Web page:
LONDON (Reuters) - The color of a judoka’s suit plays no part in the outcome of a match, British researchers say.
Previous studies showing blue judo uniforms provided a competitive edge over white ones were flawed, the researchers said on Wednesday.
An examination of 501 gold-medal finals in international competitions between 1996 and 2005 showed that the color of the uniform worn by the winner was split evenly between blue and white, the study found.
“We focused on judo but the finding may have wider implications for sports in general,” said Peter Dijkstra, an behavioral biologist at the University of Glasgow, who led the study. “We show there is no color association for a winning bias.”
Past studies had suggested that contestants in blue had an advantage because the color was more intimidating, or that the white competitor might be more visible, allowing an opponent to better anticipate his movements.
However, Dijkstra said those studies did not take into account that higher seeded — and therefore more skilled — competitors wore the blue uniforms. So it made sense that they would win more often, he said.
Previous research also looked at the loser’s bracket, which could have skewed the results because competitors who lost early were likely to have less confidence and be more prone to another defeat, Dijkstra said.
In the study published in the Proceedings of the Royal Society of Biological Sciences, Dijkstra and colleagues adjusted for these factors by factoring in only gold-medal matches.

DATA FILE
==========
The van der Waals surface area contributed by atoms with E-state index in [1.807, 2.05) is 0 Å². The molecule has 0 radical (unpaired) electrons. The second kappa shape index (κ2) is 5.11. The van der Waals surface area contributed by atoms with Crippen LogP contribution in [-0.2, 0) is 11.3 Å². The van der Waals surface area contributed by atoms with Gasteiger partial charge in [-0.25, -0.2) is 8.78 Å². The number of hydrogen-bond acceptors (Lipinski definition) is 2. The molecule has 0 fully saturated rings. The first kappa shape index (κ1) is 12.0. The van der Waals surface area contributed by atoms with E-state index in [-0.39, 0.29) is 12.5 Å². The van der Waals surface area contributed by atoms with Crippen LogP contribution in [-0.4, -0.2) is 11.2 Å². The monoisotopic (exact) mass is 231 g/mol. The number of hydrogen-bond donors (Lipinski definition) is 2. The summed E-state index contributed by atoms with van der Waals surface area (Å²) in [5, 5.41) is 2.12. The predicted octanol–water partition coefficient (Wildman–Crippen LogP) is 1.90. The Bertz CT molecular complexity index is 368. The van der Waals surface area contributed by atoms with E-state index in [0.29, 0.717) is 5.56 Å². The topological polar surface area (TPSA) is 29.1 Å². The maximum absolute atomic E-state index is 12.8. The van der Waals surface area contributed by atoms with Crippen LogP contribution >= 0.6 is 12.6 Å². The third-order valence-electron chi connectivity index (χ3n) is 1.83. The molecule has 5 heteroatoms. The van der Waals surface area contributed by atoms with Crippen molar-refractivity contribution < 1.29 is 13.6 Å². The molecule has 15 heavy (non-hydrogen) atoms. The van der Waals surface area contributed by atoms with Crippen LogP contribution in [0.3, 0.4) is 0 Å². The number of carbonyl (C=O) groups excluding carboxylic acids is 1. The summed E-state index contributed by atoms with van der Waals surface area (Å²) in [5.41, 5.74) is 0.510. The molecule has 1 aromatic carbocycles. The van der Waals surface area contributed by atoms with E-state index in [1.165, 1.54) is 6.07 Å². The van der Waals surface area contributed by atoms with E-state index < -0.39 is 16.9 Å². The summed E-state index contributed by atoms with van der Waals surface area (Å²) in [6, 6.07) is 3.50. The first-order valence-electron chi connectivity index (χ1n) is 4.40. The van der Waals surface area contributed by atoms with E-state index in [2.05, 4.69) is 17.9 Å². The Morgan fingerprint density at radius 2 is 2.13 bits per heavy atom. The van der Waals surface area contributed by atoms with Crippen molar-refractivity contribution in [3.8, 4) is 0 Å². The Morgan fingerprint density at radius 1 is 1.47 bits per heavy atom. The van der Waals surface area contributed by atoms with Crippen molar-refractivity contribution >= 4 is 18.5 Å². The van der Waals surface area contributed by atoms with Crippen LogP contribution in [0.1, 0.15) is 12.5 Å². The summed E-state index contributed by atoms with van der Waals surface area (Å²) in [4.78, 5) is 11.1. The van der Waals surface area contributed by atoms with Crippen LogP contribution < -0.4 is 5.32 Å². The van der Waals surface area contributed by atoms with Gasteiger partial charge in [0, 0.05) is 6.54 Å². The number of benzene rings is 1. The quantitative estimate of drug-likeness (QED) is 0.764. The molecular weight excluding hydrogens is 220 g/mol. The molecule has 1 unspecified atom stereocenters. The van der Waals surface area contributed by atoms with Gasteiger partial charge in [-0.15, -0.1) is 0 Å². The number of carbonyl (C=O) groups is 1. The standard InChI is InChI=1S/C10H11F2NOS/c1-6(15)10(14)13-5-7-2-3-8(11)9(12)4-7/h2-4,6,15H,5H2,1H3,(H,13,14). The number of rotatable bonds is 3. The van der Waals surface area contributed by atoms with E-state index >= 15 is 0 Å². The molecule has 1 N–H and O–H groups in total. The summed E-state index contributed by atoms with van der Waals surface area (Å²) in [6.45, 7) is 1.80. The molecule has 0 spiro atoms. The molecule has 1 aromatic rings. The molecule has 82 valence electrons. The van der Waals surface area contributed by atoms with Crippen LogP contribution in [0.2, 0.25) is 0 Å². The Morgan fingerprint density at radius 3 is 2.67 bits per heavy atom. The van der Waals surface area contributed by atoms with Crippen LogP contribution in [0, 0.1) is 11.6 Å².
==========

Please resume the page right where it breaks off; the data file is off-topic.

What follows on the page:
“Seeded athletes are top ranked and have a very high chance of winning,” he said in a telephone interview. “They are more likely to wear blue so this automatically creates a winning bias. Athletes in blue are simply better.”
The researchers looked only at judo but said the findings would likely be the same in other individual combat sports such as wrestling, boxing and taekwondo.
The same might hold true for team sports, though factors such as the number of players on a field or court could affect visibility and make color less important, Dijkstra said.
The findings could also help to ensure a more level playing field in other combat sports in which a competitor wore red — a color associated with dominance, fear and aggression that actually might confer an advantage, the researchers added.
“Our findings have implications for sports policy makers: they suggest that white-blue outfit pairing ensures an equal level of play,” the researchers wrote.
Editing by Maggie Fox and Clare Fallon